At the release of the 2020-21 Budget in October, Treasury forecast an iron ore price of $55 per tonne and the actual price was around $121 per tonne. Fast forward six months and the actual price is around $230 per tonne, representing a significant Budget windfall.

(Photo: Financial Review)


Treasury is still predicting a fall in the iron ore price to $55 per tonne by the end of the March quarter 2022, three quarters later than was assumed in the 2020-21 Budget.

Given the strength of the iron ore price, is a decline to $55 per tonne realistic? Probably not, however taking a conservative approach to commodity price assumptions is prudent.


The low- and middle-income tax offset was extended, benefitting about 10 million workers The offset is worth up to $1080 for those earning between $48,000 and $90,000 and $2,160 for dual income families.

For businesses, the temporary full expensing and temporary loss carry back has been extended to provide additional support and help take the pressure down for business, boost investment and create jobs.


Six months ago, in the October Budget update, the Government was assuming borders would reopen this year. However, this Budget assumes international borders will remain closed until 2022 (possibly longer).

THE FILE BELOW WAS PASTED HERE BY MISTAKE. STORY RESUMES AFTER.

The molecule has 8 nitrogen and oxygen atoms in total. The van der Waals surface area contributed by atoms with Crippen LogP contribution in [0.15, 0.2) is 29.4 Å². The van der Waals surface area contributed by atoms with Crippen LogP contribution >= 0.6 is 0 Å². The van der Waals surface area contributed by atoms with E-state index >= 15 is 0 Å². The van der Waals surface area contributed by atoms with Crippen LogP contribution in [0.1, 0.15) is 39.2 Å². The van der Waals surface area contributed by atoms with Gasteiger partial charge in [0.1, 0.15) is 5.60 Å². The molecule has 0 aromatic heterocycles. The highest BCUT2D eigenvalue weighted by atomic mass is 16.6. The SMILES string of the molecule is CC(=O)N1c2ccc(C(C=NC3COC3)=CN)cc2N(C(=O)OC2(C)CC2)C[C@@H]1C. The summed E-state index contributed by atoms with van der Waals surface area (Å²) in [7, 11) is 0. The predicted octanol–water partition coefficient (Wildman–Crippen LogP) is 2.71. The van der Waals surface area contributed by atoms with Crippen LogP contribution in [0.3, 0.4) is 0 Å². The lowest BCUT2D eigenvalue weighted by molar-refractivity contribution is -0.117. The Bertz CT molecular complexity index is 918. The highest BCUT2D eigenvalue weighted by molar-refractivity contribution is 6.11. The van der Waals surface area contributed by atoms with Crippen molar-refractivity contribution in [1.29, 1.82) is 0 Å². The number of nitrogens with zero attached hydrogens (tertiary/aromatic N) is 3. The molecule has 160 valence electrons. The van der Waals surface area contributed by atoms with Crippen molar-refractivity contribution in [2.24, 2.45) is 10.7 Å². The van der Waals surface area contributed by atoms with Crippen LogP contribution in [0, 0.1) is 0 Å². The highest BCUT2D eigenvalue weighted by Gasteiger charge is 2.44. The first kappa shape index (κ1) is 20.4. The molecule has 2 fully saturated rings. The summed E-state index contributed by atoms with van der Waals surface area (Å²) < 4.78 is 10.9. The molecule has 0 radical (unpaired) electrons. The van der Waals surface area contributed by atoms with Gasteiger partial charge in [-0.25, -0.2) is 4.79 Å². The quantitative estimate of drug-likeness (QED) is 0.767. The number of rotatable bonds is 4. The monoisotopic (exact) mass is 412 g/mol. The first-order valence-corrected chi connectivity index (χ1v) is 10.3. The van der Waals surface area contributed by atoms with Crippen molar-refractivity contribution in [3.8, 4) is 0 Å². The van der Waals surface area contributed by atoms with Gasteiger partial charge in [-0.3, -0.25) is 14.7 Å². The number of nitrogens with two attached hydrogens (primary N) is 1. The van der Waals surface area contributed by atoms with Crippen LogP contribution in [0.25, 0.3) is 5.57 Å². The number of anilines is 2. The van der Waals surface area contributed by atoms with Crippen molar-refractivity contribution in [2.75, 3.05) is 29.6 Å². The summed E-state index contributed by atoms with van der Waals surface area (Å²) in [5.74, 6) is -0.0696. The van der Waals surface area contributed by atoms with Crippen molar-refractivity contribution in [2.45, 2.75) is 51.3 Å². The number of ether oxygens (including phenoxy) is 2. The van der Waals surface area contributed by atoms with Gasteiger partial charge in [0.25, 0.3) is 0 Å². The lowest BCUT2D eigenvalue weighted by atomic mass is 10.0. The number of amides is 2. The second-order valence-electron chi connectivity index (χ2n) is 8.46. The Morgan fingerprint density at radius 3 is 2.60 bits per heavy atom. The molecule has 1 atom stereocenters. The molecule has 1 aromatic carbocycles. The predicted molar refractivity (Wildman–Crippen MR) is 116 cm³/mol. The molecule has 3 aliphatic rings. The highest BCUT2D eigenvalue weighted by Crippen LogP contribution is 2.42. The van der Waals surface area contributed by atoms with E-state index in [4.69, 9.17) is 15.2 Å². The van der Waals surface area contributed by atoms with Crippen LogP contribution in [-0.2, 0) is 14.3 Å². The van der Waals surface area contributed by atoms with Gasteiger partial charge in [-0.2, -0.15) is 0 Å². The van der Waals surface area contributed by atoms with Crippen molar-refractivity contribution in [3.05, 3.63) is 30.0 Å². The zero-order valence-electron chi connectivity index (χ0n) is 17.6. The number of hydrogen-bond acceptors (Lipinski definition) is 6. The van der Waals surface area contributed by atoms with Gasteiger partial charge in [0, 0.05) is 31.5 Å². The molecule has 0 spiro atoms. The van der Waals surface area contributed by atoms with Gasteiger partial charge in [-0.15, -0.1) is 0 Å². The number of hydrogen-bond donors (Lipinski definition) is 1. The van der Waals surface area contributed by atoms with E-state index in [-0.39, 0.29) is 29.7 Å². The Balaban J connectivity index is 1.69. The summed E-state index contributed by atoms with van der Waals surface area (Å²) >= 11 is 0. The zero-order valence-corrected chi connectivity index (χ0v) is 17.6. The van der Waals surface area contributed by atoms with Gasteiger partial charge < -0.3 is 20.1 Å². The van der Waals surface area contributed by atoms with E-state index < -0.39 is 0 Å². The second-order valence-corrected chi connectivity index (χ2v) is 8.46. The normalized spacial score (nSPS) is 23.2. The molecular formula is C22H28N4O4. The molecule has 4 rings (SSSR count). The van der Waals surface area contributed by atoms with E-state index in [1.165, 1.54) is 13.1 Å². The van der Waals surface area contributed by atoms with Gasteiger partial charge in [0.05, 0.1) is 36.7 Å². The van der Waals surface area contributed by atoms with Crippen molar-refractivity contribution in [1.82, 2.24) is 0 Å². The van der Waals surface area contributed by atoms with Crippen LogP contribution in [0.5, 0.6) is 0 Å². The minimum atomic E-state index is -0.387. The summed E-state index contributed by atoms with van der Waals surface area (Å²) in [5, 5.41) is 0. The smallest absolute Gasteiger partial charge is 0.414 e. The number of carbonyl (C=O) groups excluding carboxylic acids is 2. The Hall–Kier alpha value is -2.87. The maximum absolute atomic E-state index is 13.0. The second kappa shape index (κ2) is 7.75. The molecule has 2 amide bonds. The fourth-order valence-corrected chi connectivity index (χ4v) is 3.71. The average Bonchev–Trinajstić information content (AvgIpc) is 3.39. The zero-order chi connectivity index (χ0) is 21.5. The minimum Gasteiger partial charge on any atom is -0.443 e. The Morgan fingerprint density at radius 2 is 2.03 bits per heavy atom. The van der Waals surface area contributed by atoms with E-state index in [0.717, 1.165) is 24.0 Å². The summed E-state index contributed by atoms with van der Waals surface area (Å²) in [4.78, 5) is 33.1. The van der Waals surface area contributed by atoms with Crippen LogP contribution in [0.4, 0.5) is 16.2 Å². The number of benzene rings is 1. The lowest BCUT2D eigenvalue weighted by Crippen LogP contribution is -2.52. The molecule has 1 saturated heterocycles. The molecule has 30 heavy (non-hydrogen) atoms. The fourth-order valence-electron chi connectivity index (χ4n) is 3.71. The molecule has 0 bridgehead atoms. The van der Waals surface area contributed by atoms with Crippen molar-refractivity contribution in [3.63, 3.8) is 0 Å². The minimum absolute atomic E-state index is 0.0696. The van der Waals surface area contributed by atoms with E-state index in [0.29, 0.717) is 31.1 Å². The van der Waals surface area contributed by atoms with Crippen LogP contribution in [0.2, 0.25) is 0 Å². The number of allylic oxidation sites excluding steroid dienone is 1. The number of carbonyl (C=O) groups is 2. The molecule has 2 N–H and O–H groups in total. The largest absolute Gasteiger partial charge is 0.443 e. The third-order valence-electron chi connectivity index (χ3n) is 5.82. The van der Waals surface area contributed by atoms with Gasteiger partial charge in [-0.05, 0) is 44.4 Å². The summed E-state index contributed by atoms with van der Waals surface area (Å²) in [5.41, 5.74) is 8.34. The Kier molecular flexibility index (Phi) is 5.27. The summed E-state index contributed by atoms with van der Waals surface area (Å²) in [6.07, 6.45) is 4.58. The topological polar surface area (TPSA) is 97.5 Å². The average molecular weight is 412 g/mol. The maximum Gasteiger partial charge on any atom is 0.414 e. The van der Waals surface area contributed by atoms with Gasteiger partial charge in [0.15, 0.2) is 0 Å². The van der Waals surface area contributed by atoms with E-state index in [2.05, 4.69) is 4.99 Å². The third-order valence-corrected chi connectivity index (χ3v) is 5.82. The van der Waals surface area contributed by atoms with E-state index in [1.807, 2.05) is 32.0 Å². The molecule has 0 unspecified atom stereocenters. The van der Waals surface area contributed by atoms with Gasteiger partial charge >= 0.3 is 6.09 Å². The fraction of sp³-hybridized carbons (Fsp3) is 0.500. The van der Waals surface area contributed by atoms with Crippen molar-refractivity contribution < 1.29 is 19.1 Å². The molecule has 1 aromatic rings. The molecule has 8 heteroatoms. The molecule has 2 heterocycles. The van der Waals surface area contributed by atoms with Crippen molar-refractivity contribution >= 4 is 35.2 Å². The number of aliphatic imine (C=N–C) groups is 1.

Health and mental health

Given the health and mental health impacts of the COVID-19 pandemic, the Coalition has accordingly announced a significant, and arguably overdue, increase in funding for mental health.

Following last year’s Productivity Commission inquiry and report into Mental Health, the Budget outlines plans to invest $2.3 billion into mental health support and suicide prevention.

COVID-19 continues to pose the biggest health risk in our community. Accordingly, the Treasurer announced a further $1.9 billion for the roll out of vaccines.

Other general health measures announced include:

  • $220 million to update and add new services to the Medicare Benefits Schedule;
  • A decrease in the cost of some medical devices; and
  • A $114 million extension of telehealth services introduced at the start of the pandemic.

The Commonwealth will also increase its contribution to the National Disability Insurance Scheme participant support costs from 55 per cent to 58 per cent at a cost of more than $13 billion over four years.


The Budget announced measures to reform early childhood education and increase participation at preschool level ensuring more children are ready for full time schooling. This will be done via a $2 billion Strategic Reform Agreement with the States and Territories.

Record funding for school aged education was also announced with a total of $289 billion over 10 years being invested in our children’s education.